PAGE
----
Pulau Onrust is an island in Jakarta Bay that was developed by the Dutch East India Company (VOC) as a shipyard to repair their ships. Consequently it housed a permanent staff of artisans such as carpenters, sailmakers, ropemakers etc.etc.
The VOC constructed a small rectangular fort with two bastions in 1656 which was then enlarged in 1671 to gave it an asymmetrical pentagonal shape with a bastion in each corner. The whole structure was made of red bricks and coral, and in 1674 additional storage buildings were built.
It was here on Onrust in 1770 that Captain Cook’s HMB Endeavour was repaired after it had run aground on the Great Barrier Reef off Queensland, Australia. It was also where seven of the crew died of malaria or cholera before they left Batavia in what Cook describes ‘as in the condition of a hospital ship’ and seventeen more crew died before they reached Capetown.
In 1795, the position of the Dutch in Batavia became quite uncertain due to the war in Europe, and the situation became worse with the appearance in 1800 of a British naval squadron which seized five Dutch armed vessels and destroyed 22 other vessels in the bay. Onrust island became under siege by the British and eventually destroyed. After the British departed, the Dutch rebuilt the buildings and facilities, completing the work in 1806. However, a second British attack destroyed the fort again when the British occupied Batavia in 1810.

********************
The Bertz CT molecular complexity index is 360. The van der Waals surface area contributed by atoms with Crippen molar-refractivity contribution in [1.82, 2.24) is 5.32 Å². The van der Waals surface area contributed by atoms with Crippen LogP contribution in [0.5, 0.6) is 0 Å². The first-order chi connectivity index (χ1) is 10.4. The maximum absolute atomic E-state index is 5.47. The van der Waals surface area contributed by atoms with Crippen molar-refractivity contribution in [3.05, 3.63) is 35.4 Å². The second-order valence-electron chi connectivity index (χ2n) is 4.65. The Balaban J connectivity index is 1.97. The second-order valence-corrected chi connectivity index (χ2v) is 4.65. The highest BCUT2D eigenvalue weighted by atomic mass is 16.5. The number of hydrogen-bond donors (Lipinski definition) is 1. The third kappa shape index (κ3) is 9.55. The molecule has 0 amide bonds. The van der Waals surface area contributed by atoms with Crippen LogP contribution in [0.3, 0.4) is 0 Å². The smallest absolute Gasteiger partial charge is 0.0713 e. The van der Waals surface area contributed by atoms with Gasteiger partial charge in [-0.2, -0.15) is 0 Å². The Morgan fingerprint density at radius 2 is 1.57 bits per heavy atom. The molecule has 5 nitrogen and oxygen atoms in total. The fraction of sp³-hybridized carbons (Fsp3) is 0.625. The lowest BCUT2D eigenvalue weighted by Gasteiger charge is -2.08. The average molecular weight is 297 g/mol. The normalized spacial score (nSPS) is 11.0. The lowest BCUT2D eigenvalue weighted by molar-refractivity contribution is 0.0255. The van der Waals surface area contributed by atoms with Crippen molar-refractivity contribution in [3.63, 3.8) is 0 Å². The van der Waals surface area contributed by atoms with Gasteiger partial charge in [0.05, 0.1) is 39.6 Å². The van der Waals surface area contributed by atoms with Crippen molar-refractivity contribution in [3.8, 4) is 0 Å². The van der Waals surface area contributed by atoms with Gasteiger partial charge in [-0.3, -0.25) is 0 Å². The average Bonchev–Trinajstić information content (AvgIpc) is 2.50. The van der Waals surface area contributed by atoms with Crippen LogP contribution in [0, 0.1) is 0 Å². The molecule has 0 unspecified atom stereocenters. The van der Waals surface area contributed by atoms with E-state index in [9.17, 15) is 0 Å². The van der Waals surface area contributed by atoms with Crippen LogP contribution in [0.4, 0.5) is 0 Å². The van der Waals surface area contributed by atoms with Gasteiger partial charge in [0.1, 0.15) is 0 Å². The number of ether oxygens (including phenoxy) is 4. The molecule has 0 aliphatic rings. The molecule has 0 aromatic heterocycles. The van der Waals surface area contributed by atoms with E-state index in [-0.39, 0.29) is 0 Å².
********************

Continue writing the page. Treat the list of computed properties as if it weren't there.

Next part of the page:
Martello Towers with artillery were built on the adjacent islands to protect the fort and shipyard and one of these has remained still somewhat intact on the adjacent island of Kelor.
Onrust island was subsequently used as a quarantine centre, a prison for serious criminals, mutineers and political exiles, and then a leperosorium. Today all that is left from its VOC history is a small but excellent museum, a rusty cannon and the Dutch cemetery.